Vintage Bathroom Fixtures
Her bath is a luxurious retreat contrasting classic tilework and fixtures with vintage lighting and saturated color. The centerpiece of the room is the oval Jacuzzi tub with stunning chandelier overhead. Tile, counters and flooring are crema marfil marble with honey onyx accents. Wall color is amethyst with an accent wall of metallic cool bronze. Photo by David Duncan Livingston
Vintage bathroom fixtures can enliven the visual interest of any bath space, especially those with a retro or traditional design approach.
The first thing to decide if you're considering vintage bathroom fixtures is whether you want to source them as true period pieces, or if replicas of vintage styles will do. In general, the replica route will cost less, but if authenticity is important, there are many local, national and online retailers of vintage fixtures you can explore.
The Spa Shower Let It Rain!
Body sprays, rain showerheads and hand showers will give a bath loyalist a reason to stand up and relish the latest in shower fixtures. The master shower is gaining more square footage in the overall bathroom floor plan it's a shower room, not a stall. And the area is completely tiled and often features a bench and nooks for storing soaps and towels. Image courtesy of Lori Carroll & Associates
A Private, Practical Bath Vanity
Double vanities gain storage and give him and her some personal space when a tall cabinet is installed between the two bathroom sinks. Outlets installed inside drawers and doors mean appliances can be plugged in and ready to use, yet concealed to avoid cluttering the countertop. Image courtesy of Collaborative Design Architects
Radiant Heating for Tile Floor
Low-energy radiant heat mats warm up specific floor spaces in a bathroom, such as near a tub or shower entrance, or in the toilet area anywhere bare feet frequent. This technology allows you to pick and choose spots to heat. Traditional radiant heating requires a more sophisticated house system. Image courtesy of Viega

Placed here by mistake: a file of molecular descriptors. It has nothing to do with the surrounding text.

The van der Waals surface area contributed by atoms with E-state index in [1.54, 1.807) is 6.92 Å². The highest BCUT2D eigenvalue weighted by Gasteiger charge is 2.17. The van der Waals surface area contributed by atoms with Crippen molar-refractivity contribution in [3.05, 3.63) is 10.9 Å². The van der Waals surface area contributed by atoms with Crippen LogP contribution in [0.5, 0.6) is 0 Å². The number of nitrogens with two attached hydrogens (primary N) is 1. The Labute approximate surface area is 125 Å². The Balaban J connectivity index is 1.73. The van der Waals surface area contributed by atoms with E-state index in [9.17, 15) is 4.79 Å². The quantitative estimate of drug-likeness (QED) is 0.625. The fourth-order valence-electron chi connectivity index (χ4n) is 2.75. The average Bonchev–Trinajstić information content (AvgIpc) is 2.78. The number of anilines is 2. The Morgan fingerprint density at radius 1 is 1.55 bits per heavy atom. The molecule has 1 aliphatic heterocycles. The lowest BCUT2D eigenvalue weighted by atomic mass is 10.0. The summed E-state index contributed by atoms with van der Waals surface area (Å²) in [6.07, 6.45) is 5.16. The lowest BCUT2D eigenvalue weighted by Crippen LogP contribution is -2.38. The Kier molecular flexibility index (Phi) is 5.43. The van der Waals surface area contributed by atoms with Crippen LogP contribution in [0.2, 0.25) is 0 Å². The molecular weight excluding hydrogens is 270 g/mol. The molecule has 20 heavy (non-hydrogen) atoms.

Tucking Away the Toilet
Who wants to get a gaping view of the commode when walking into the bathroom? That's exactly why hiding the loo wins points in remodeled bathrooms. You don't need a large space to privatize the toilet. In fact, you don't even need full-wall coverage. Fogged glass, a half-wall or a decorative screen can provide enough of a hideaway without making the space feel claustrophobic. Design by Shane Inman
Splashing the Wall With Subtle Color
Neutral bathrooms evoke a mood of relaxation, but that doesn't mean having a blah backsplash. Work recycled glass or metallic mosaics into the tile design, using specialty tiles as the "jewelry" this will also keep the project from sabotaging your budget. Take the tile from floor to ceiling for a seamless look that's also easy to clean. Design by Amy Bubier
A Right-Sized, Deep Jacuzzi Tub
Rather than the corner Jacuzzi tub, which takes up valuable square footage in a master bathroom, opt for a smaller, deeper tub that is large enough for two people but will slide against a wall or next to a shower room. Tubs aren't essential in the master bath. In fact, some people are choosing to expand the size of their shower stall instead and leave the tub for the family bathroom. And as for tub bubbly, check into heated water jets that are essentially self-cleaning and won't cool down the bath by shooting air into the water. Design by Shane Inman
Jazzed Up Bathroom Lighting
Go ahead indulge yourself with a chandelier above the soaker tub. Amp up the ambiance in your bathroom by installing backlighting around a mirror it's not functional light, but it provides soft, warm lighting. Toe-kick lighting underneath cabinets serves as a handy nightlight. And do install a dimmer on your central ambient light (the fixture that fills the room with light). Image courtesy of Kohler
Design a bathroom that allows you to age in place by focusing on aesthetically pleasing yet highly functional features: a curbless shower, a shower bench, grab bars that can also hold towels, slip-resistant tile (and larger grout lines on shower floors) and proper lighting. Image courtesy of Kohler
In general, vintage fixtures will call to mind a specific era in bath design. A common example is midcentury modern. Midcentury modern bathroom fixtures are sleek and minimalist in design, featuring sharp angles and flowing curves.
Lighting fixtures are another option if you're considering vintage style in your bathroom. Gleaming metals, curves and sharp angles in light fixtures can work well in a vintage bathroom design.
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